Washington Trade Daily

Calendar Trade Links Who We Are Take a Trial

If you have a hand in trade, you need an eye on Washington.  Washington Trade Daily gives you the information you need about international trade in Washington, Geneva and around the globe when you need it. WTD is emailed  every evening from Washington.  Subscribers also receive special email alerts whenever important breaking news happens throughout the day.

A one-year subscription costs only $785 for 260 issues; $400 for six months or $1,570 for two years and two months.

Take a look at the sample issue and the latest calendar on the next page.  If you like what you see, request a FREE no-obligation four-week trial subscription by clicking here or e-mailing us at washingtontradedaily@gmail.com

_____________________________________________________


 Volume 23, Number 193                       Monday, September 29, 2014

Trade Reports International Group

________________________________________________________________________


Some ‘Deliverables’ From India Meet

 Senior Administration officials briefing the press on Friday suggested that some “deliverables” would emerge from this week’s meeting between President Obama and new Indian Prime Minister Modi, but more important would the tenor of the personal relationship which could lead to closer ties across-the-board over the following next several months (WTD, 9/24/14).

 The new Prime Minister meets at the White House today and Tuesday.  He also speaks to the Council on Foreign Relations this afternoon and addresses the US-India Business Council tomorrow.

 One official suggested that there will be a strong focus on defense and security issues between the two countries in the talks, but also include cooperative efforts in clean energy and climate change.  Trade was mentioned in only general terms.

 Washington, said one official, has noticed that the new Prime Minister has shown some signals of economic reforms and steps he is taking to create efficient, accountable and transparent government.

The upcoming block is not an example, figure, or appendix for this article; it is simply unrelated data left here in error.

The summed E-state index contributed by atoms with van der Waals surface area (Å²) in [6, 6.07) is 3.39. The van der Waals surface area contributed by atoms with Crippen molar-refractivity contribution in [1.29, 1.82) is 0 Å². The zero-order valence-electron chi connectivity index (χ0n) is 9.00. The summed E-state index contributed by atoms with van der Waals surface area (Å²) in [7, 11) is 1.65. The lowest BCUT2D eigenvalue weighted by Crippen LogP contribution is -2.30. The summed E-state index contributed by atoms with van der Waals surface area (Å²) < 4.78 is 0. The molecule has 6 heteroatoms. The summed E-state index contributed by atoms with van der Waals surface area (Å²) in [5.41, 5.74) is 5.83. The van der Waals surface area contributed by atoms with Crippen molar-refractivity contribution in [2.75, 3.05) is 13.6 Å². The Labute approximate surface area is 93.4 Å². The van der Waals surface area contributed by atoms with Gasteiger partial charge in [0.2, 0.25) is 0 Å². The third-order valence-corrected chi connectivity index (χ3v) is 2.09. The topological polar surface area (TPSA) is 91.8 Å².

The officials pointed out that two-way trade with India has quintupled in the past decade – to $100 billion currently.  “And there’s no reason why that trade can’t grow another five-fold if we can take the steps to strengthen economic partnership, cooperation and integration and enable freer flow of investment between our two countries,” commented one official.

Food Security/TFA

 “Robust” conversations with Indian officials on trade will continue, including the ongoing diplomatic crisis in Geneva on New Delhi’s insistence on resolving the issues over the legality of food stockpiling programs in developing countries and final acceptance of the Trade Facilitation Agreement, one official commented.

 Intellectual property protection and India’s various constraints on foreign investment are other issues that Washington intends to pursue with Mr. Modi, the official commented.

 In more general terms, the official predicted high-level discussions on how the United States can partner with India on its economic goals and objectives – including priorities in infrastructure development, manufacturing and skills improvement.